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  8. I am not familiar with any ID-er ever giving an estimate of probability that an "intelligent designer" would design something-or-other with "irreducible complexity".

    Not to mention any justification for the value.

    Let me give my estimate, just to have a point of departure, and then others can make corrections to it.

    My first estimate for an unspecificed designer doing some unspecified thing at some time resulting in something that turned out to be the way things are: zero = one divided by infinity.

    For a second estimate, I have an upper bound for the probability that ID would do it: Strictly less than the probability that natural causes would do it.

    Does anyone have a better number?

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  9. > Toms: For a second estimate, I have an upper bound for the probability that ID would do it: Strictly less than the probability that natural causes would do it.

    In that case we reserve judgment, if based on what we know, we can compute a bound on the probability of nature generating a structure.

    But if a good case can be made for a supernatural God (I think it can), then this God designing in the world is not like "unknown being X making Y in some unknown way Z." Design then would become more plausible, being more specific.

    Here by the way is Behe's definition of IC in terms of steps: "If a system has to pass through one unselected step on the way to a particular improvement, then in a real evolutionary sense it is encountering irreducibility: two things have to happen (the mutation passing through the unselected step and the mutation that gives a selectable system) before natural selection can kick in again. If it has to pass through three or four unselected steps ... then in an evolutionary sense it is even more irreducibly complex. The focus is off of the 'parts' (whose number may stay the same even while the nature of the parts is changing) and re-directed toward 'steps.' "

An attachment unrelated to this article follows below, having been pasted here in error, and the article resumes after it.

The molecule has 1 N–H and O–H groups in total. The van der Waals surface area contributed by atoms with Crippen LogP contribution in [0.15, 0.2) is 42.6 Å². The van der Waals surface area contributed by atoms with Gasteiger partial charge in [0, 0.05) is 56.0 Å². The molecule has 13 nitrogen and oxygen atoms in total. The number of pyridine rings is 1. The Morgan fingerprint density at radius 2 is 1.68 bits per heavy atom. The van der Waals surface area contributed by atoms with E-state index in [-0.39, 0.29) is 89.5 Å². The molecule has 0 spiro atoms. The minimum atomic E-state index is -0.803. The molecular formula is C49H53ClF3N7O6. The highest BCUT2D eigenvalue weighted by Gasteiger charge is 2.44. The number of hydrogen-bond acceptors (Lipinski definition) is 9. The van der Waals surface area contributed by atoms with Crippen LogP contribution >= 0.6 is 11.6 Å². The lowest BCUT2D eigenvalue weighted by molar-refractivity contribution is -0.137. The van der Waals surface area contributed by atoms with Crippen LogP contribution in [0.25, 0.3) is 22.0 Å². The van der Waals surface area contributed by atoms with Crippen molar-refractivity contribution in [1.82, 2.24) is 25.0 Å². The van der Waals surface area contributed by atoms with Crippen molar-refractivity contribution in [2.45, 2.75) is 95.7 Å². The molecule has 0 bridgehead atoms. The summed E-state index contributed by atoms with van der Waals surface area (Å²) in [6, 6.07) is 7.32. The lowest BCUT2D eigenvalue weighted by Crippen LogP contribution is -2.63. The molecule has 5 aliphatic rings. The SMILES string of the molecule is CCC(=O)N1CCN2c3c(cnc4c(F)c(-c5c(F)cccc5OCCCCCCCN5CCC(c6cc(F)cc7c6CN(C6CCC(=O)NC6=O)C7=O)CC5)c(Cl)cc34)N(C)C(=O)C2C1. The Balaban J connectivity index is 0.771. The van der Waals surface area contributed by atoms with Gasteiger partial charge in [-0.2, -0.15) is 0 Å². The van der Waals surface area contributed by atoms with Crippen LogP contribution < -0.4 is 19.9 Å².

"Envisioning IC in terms of selected or unselected steps thus puts the focus on the process of trying to build the system. A big advantage, I think, is that it encourages people to pay attention to details; hopefully it would encourage really detailed scenarios by proponents of Darwinism (ones that might be checked experimentally) and discourage just-so stories that leap over many steps without comment. So with those thoughts in mind, I offer the following tentative 'evolutionary' definition of irreducible complexity:

    "An irreducibly complex evolutionary pathway is one that contains one or more unselected steps (that is, one or more necessary-but-unselected mutations). The degree of irreducible complexity is the number of unselected steps in the pathway."

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  10. I wrote:
    > And he never did demonstrate that any system was "IC" based on these newer criteria.

    lee_merrill:
    "That was most of his Black Box book, actually, demonstrating the implausibility of various steps that should be expected on all paths. Thus no need to presume a historical sequence, may it be noted."

    That is *not* the case, lee_merrill. Behe's Black Box book only dealt with the first definition of IC: That of a system of interacting parts in which damage to any component destroys are severly damages the system's function. The later definitions added the concept that the IC system also must have arisen from several steps, none of which underwent selection. Behe was basically saying that an IC system which had to have arisen from a large number of selectively neutral transitions was less likely to evolve. Well, duh: That's basically *defining* an IC system as one that's unlikely to evolve. The problem with the additional criteria was that it now required Behe to demonstrate which transitions involved neutral steps and whether they were so improbable that they couldn't have happened in nature. That is something that Behe has *never* accomplished.

    To summarize: Behe's original formulation of IC identified a subset of biological systems that met a *functional* criteria. It was his job to connect that to the relative evolvabilty of that class of systems. With the second verion of his IC definition he entangled a functional criterion with criteria related to historical pathways. Unfortunately, by considering evolvability in his newer criteria he's begging the question.

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  11. Strange indeed, then, that the numbers seem to be coming from the IDers

    It should be obvious that biologists presents such pathways not numbers. And that IDers don't as they always discuss a priori probabilities, probabilities which are besides the point as Unsympathetic Reader explains.